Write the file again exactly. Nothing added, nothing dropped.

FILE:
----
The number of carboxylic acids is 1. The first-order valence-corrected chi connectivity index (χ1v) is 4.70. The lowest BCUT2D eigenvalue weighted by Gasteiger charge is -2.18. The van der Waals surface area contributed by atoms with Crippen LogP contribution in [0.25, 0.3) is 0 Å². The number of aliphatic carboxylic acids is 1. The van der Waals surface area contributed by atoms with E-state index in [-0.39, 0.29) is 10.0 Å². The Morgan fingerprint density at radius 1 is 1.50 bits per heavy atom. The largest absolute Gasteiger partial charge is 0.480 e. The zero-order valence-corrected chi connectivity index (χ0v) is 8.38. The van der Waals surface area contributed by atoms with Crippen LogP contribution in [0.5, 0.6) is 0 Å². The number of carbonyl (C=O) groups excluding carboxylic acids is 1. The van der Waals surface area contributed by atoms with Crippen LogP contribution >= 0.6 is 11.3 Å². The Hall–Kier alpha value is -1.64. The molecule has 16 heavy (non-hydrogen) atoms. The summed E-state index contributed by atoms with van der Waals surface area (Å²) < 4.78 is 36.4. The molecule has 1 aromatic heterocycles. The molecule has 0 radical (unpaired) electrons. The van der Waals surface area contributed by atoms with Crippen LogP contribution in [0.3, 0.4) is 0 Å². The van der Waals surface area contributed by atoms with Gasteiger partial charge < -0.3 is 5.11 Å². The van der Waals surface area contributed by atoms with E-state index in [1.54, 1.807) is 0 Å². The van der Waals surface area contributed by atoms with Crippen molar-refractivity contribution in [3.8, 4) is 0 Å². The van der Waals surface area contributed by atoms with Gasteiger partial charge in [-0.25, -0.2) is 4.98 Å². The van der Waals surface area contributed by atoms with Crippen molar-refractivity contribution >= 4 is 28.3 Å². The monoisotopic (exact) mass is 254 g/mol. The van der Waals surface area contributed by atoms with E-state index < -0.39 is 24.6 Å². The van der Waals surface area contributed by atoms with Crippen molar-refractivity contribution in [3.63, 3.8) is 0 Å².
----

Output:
The number of carboxylic acids is 1. The first-order valence-corrected chi connectivity index (χ1v) is 4.70. The lowest BCUT2D eigenvalue weighted by Gasteiger charge is -2.18. The van der Waals surface area contributed by atoms with Crippen LogP contribution in [0.25, 0.3) is 0 Å². The number of aliphatic carboxylic acids is 1. The van der Waals surface area contributed by atoms with E-state index in [-0.39, 0.29) is 10.0 Å². The Morgan fingerprint density at radius 1 is 1.50 bits per heavy atom. The largest absolute Gasteiger partial charge is 0.480 e. The zero-order valence-corrected chi connectivity index (χ0v) is 8.38. The van der Waals surface area contributed by atoms with Crippen LogP contribution in [0.5, 0.6) is 0 Å². The number of carbonyl (C=O) groups excluding carboxylic acids is 1. The van der Waals surface area contributed by atoms with Crippen LogP contribution >= 0.6 is 11.3 Å². The Hall–Kier alpha value is -1.64. The molecule has 16 heavy (non-hydrogen) atoms. The summed E-state index contributed by atoms with van der Waals surface area (Å²) < 4.78 is 36.4. The molecule has 1 aromatic heterocycles. The molecule has 0 radical (unpaired) electrons. The van der Waals surface area contributed by atoms with Crippen LogP contribution in [0.3, 0.4) is 0 Å². The van der Waals surface area contributed by atoms with Gasteiger partial charge < -0.3 is 5.11 Å². The van der Waals surface area contributed by atoms with E-state index in [1.54, 1.807) is 0 Å². The van der Waals surface area contributed by atoms with Crippen molar-refractivity contribution in [3.8, 4) is 0 Å². The van der Waals surface area contributed by atoms with Gasteiger partial charge in [-0.25, -0.2) is 4.98 Å². The van der Waals surface area contributed by atoms with Crippen molar-refractivity contribution >= 4 is 28.3 Å². The monoisotopic (exact) mass is 254 g/mol. The van der Waals surface area contributed by atoms with E-state index < -0.39 is 24.6 Å². The van der Waals surface area contributed by atoms with Crippen molar-refractivity contribution in [3.63, 3.8) is 0 Å².